When will Bitcoin, which has been falling under the claws of the Fed, bottom out?

Time:2022-01-06 Source: 751 views Trending Copy share

Bitcoin continued to expand its losses on Friday. Bitcoin once fell as much as 4.9% to $41,008, falling below $42,000, reaching its lowest point since September last year and down about 40% from its all-time high of about $69,000 on November 10. %.

Ethereum fell as much as 8.3%, hitting its lowest level since Sept. 30 last year.

When will Bitcoin, which has been falling under the claws of the Fed, bottom out?

Since the Federal Reserve released the minutes of its December meeting in the early hours of Thursday, market expectations for rising lending rates have continued to rise, and bitcoin prices have continued to fall, falling more than 5% on Wednesday and Thursday. The Fed pointed to the possibility of earlier and faster rate hikes and possible balance sheet shrinkage in the minutes of the meeting.

"The Fed's intention to shrink its balance sheet in the first quarter of 2022 is the main reason for the sell-off," Fundstrat strategists said in a note on Thursday.

Bitcoin rose about 60% last year, outperforming other asset classes thanks to institutional adoption, inflation hedging and investment diversification. But the cryptocurrency has struggled in recent weeks with turbulent financial markets. Soaring inflation is causing central banks to tighten monetary policy, which will erode the liquidity that has boosted prices across many assets.

The next move for Bitcoin price is not rosy; there is growing evidence that the decline may not be over.

Vijay Ayyar, vice president of corporate development and international operations at Singapore-based cryptocurrency exchange Luno, said the market was weak due to the holiday season, a tax-based sell-off and fears of possible Federal Reserve action. He expects the $38,000 to $40,000 price level to be the focus level.

Crypto billionaire Mike Novogratz also said that Bitcoin could fall further before it finds support. Novogratz noted that Bitcoin could bottom at the $38,000 to $40,000 level. The forecast is even more pessimistic than a few weeks ago, when he thought Bitcoin’s price could remain around $42,000.

Novogratz pointed out that Bitcoin’s bull market stemmed in part from the devaluation of fiat currencies, with “part of the bullish factor disappearing” as the Federal Reserve became hawkish. In addition, Novogratz believes that Bitcoin is still correlated with the Nasdaq, which has retreated from its highest level, which will also drive Bitcoin lower.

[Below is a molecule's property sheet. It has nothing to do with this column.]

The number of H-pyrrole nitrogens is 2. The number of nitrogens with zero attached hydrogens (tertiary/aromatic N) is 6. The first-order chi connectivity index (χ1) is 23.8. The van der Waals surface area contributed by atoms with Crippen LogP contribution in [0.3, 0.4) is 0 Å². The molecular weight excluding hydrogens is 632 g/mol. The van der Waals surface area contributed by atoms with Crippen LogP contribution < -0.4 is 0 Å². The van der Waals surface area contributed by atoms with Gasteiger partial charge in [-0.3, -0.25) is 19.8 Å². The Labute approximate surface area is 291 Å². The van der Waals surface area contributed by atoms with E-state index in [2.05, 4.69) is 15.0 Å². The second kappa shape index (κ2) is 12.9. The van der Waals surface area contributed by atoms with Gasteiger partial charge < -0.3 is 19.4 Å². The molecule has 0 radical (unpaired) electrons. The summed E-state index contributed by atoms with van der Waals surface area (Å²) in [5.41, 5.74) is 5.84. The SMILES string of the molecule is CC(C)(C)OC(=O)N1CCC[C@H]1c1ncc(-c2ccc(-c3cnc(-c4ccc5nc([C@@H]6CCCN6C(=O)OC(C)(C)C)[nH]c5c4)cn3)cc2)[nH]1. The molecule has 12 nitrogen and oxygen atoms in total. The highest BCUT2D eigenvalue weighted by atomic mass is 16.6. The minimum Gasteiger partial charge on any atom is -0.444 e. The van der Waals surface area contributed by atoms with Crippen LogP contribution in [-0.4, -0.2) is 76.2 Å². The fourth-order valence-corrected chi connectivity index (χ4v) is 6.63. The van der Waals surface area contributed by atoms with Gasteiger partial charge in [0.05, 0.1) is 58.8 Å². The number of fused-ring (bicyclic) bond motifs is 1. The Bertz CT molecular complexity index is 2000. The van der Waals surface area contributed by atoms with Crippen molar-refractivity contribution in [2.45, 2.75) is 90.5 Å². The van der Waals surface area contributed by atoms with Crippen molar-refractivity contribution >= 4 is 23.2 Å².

In addition, Todd Morakis, co-founder of JST Capital, a provider of digital financial products and services, said the slide in bitcoin prices was also affected by the unrest in Kazakhstan. Currently, there is a lot of cryptocurrency "mining" activity in Kazakhstan, and "mining" has been affected by the country's recent power supply problems.

Data from Blockchain.com shows that the Bitcoin hash rate fell from a record level of about 208 million terahash (1 trillion hashes per second) on Jan. 1 to 176 million terahash this Thursday.

Technical indicators are also 'a bit ugly'

Focus on the area that reverses the "Zone of Interest". The area of the so-called reversal "zone of interest" is $40,600 to $43,000; in the "zone of interest", previous resistance levels become support lines and vice versa. Over the past 12 months, Bitcoin has made several moves in this area. A dip below $40,600 would signal further weakness.

When will Bitcoin, which has been falling under the claws of the Fed, bottom out?

Second, each of Bitcoin’s declines over the past two years has found support at the 55-week simple moving average, which is currently around $46,000. During the April-June bear market, Bitcoin price remained above this support level even after a 56% drop; so did the flash crash in early December. Bitcoin’s continued slide has pushed prices below this key average.

When will Bitcoin, which has been falling under the claws of the Fed, bottom out?

Furthermore, with Friday's decline, the so-called "head and shoulders" pattern, a common reversal pattern, may have been activated.

When will Bitcoin, which has been falling under the claws of the Fed, bottom out?

A similar situation occurred between February and May, when Bitcoin fell from nearly $65,000 to $28,800. Bitcoin has now broken a key hurdle - if Bitcoin is further pressured and loses reversal support at $40,600, it will fall further.

When will Bitcoin, which has been falling under the claws of the Fed, bottom out?

Additionally, Bitcoin has seen six sharp pullbacks over the past decade, including this week’s drop. Each time the decline was smaller than the previous one. Taking the 56% drop in Bitcoin’s price in 2021 as an example, market investors should focus on the key level of $30,000, which is a 56% drop from last year’s record high of about $69,000.

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